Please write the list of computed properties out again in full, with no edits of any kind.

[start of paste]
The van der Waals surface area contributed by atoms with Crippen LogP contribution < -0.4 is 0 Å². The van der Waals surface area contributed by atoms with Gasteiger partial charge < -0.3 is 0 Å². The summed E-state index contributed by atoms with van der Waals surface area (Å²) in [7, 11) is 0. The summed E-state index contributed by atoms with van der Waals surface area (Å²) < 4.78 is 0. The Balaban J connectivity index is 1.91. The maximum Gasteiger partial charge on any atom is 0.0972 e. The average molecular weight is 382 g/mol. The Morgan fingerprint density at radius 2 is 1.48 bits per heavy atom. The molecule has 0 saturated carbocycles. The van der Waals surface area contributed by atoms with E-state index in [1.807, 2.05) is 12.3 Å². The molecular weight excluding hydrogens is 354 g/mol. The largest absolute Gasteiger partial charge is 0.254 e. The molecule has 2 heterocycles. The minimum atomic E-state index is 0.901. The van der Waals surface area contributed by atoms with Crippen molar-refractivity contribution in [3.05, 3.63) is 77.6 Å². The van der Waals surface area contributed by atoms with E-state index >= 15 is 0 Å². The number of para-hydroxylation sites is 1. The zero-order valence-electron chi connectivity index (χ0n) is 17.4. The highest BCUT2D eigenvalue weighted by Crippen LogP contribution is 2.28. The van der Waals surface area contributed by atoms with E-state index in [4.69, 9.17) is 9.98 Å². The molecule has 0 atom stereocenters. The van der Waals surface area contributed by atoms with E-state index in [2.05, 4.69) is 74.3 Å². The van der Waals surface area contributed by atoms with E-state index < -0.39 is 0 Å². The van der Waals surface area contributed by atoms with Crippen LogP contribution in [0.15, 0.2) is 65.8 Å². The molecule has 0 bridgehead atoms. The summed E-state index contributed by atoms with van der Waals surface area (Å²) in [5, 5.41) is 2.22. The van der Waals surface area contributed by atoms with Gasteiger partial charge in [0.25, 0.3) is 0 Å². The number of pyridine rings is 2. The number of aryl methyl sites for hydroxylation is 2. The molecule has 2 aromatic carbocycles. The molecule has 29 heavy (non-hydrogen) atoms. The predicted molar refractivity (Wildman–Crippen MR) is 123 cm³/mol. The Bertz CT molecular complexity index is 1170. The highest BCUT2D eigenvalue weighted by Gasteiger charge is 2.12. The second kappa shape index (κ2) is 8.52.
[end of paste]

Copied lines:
The van der Waals surface area contributed by atoms with Crippen LogP contribution < -0.4 is 0 Å². The van der Waals surface area contributed by atoms with Gasteiger partial charge < -0.3 is 0 Å². The summed E-state index contributed by atoms with van der Waals surface area (Å²) in [7, 11) is 0. The summed E-state index contributed by atoms with van der Waals surface area (Å²) < 4.78 is 0. The Balaban J connectivity index is 1.91. The maximum Gasteiger partial charge on any atom is 0.0972 e. The average molecular weight is 382 g/mol. The Morgan fingerprint density at radius 2 is 1.48 bits per heavy atom. The molecule has 0 saturated carbocycles. The van der Waals surface area contributed by atoms with E-state index in [1.807, 2.05) is 12.3 Å². The molecular weight excluding hydrogens is 354 g/mol. The largest absolute Gasteiger partial charge is 0.254 e. The molecule has 2 heterocycles. The minimum atomic E-state index is 0.901. The van der Waals surface area contributed by atoms with Crippen molar-refractivity contribution in [3.05, 3.63) is 77.6 Å². The van der Waals surface area contributed by atoms with E-state index >= 15 is 0 Å². The number of para-hydroxylation sites is 1. The zero-order valence-electron chi connectivity index (χ0n) is 17.4. The highest BCUT2D eigenvalue weighted by Crippen LogP contribution is 2.28. The van der Waals surface area contributed by atoms with E-state index in [4.69, 9.17) is 9.98 Å². The molecule has 0 atom stereocenters. The van der Waals surface area contributed by atoms with E-state index in [2.05, 4.69) is 74.3 Å². The van der Waals surface area contributed by atoms with E-state index < -0.39 is 0 Å². The van der Waals surface area contributed by atoms with Crippen LogP contribution in [0.15, 0.2) is 65.8 Å². The molecule has 0 bridgehead atoms. The summed E-state index contributed by atoms with van der Waals surface area (Å²) in [5, 5.41) is 2.22. The van der Waals surface area contributed by atoms with Gasteiger partial charge in [0.25, 0.3) is 0 Å². The number of pyridine rings is 2. The number of aryl methyl sites for hydroxylation is 2. The molecule has 2 aromatic carbocycles. The molecule has 29 heavy (non-hydrogen) atoms. The predicted molar refractivity (Wildman–Crippen MR) is 123 cm³/mol. The Bertz CT molecular complexity index is 1170. The highest BCUT2D eigenvalue weighted by Gasteiger charge is 2.12. The second kappa shape index (κ2) is 8.52.